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2014 In Review

Offering access to safe, quality and affordable housing matters. AHFC generates socio-economic benefits for Alaskans in need and for the state. From mortgage loans to homeless assistance grants to public housing and energy efficiency, the over 300 Alaskans who serve our neighbors continue to build a better Alaska.

Read about AHFC's successes across the state in the 2014 Annual Report.

Be in the Know: Carbon Monoxide Detection

Carbon monoxide (CO2) is known as the silent killer because it is a hard to detect, invisible, odorless gas that is produced by burning wood, charcoal, natural gas, gasoline, propane, oil, methane, and other common fuels. According to the Center for Disease Control, more than 400 deaths result each year from CO poisoning.

What is Carbon monoxide?
• CO is also produced by automobiles and other gasoline or diesel engines.
• CO enters the body, undetected, through your breathing. CO poisoning can be confused with the flu, food poisoning or other illness.
• High levels of CO can cause death within just a few minutes. A person can be poisoned by a small amount of CO over a longer period of time or by a large amount of CO over a shorter amount of time.
• Carbon monoxide alarms are not substitutes for smoke alarms. Know the difference between the sound of a smoke alarm and the sound of a CO alarm.

Install Carbon monoxide alarms in your home
• CO alarms can be battery-powered, plugged into an outlet, or hardwired into a home's electrical system. Buy only CO alarms that bear the label of an independent testing laboratory. Install a CO alarm outside your home's sleeping areas. If sleeping areas are spaced far apart, each area will need a CO alarm.

When you hear the sound of a CO alarm
• If the CO warning signal sounds, immediately go to a fresh air location and call 911. Stay at the fresh air location until emergency personnel tell you it is safe. If the trouble signal sounds, check for low batteries or other problems.

Reducing CO Risk
• When you are buying home heating or cooking equipment, purchase only products that bear the label of an independent testing laboratory. Have all fuel-burning appliances (furnaces, stoves, space heaters, dryers, and water heaters) professionally installed and maintained.
• If you need to warm a vehicle, remove it from the garage immediately after starting it. Do not run a vehicle, generator, or other fueled engine or motor indoors, even if garage doors are open. Make sure the exhaust pipe of a running vehicle is not covered with snow.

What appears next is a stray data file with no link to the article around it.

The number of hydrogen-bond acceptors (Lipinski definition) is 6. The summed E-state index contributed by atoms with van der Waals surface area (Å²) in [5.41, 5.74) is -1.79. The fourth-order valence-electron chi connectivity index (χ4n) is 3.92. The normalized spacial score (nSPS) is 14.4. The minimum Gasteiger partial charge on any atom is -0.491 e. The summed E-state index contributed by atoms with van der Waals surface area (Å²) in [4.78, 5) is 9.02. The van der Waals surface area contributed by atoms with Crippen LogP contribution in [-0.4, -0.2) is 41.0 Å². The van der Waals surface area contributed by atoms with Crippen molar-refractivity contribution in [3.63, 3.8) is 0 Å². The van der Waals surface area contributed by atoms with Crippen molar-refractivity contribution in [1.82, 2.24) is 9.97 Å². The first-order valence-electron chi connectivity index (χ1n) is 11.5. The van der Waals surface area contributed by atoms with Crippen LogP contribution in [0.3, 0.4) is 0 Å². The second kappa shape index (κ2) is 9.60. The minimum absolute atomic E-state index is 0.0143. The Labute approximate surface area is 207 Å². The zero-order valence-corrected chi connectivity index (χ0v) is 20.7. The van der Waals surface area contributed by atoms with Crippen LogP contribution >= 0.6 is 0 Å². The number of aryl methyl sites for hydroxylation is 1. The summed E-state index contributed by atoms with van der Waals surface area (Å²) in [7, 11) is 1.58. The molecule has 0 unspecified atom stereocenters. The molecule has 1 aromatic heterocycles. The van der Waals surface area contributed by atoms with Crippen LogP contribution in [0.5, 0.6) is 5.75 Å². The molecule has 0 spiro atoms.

• Never use an oven to heat your home. Make sure your wood or coal-burning stove is properly ventilated directly into the chimney flue. Be sure the chimney flue is fully open when you use your fireplace. Have all chimneys cleaned and inspected once a year.
• Have your fuel-burning home heating system (fireplaces, furnaces, water heaters, wood and coal stoves) - including the flue- inspected by a professional before each heating season.
• Keep dryer, stove, furnace, and fireplace vents clear of ice, snow, dirt, leaves, and other debris.

Recognizing the signs of CO poisoning
Because CO is odorless, colorless, and otherwise undetectable to the human senses, people may not know that they are being exposed. The initial symptoms of low to moderate CO poisoning are similar to the flu (but without the fever). They include:
•Shortness of breath

High level CO poisoning results in progressively more severe symptoms, including:
•Mental confusion
•Loss of muscular coordination
•Loss of consciousness
•Ultimately death

Alaska Housing Market Data

Are Alaskans seeing mortgage interest rates decreasing or increasing? What about the average price of a single family home? The Alaska Department of Labor and Workforce Development has the answers! Click HERE to see data on the housing market in Alaska.

AHFC Awards $36.2 Million in Housing Grants for Low Income Families and Seniors

AHFC strives to make communities stronger by providing access to safe, quality, affordable housing, and is pleased to announce its 2015 Greater Opportunities for Affordable Living (GOAL) grants and tax credits. Funds will be awarded to six projects in Anchorage, Cordova, Juneau and Soldotna. In total more than 180 units will be developed and upgraded benefitting low-income and senior Alaskans.

The GOAL program provides grants, federal tax credits and zero-interest loans to project sponsors who build or renovate affordable rental and supportive housing for low-income, senior families and those with disabilities, as well as rental housing that helps reduce homelessness.

The 2015 program awards generate more than $55 million in economic impact to Alaska’s economy. Three of the projects successfully leveraged AHFC’s awards with $2.2 million from the Rasmuson Foundation.

"The GOAL program is an important tool for creating affordable housing and assisting families and individuals getting safe and sufficient housing. Since the early 1990s the program has funded 5,285 units all across the state. Housing matters and we’re very fortunate to have continuing support from the Rasmuson Foundation,” says Bryan Butcher, AHFC CEO/executive director.
“Providing safe and appropriate housing is a big challenge for Alaska,” says Rasmuson Foundation President Diane Kaplan. “The public/private partnership between AHFC and the Foundation allows each organization to reach further than we otherwise could to offer more of our residents a home that meets their needs. We are happy to co-fund these projects.”

For a summary of each of the funded projects, click HERE.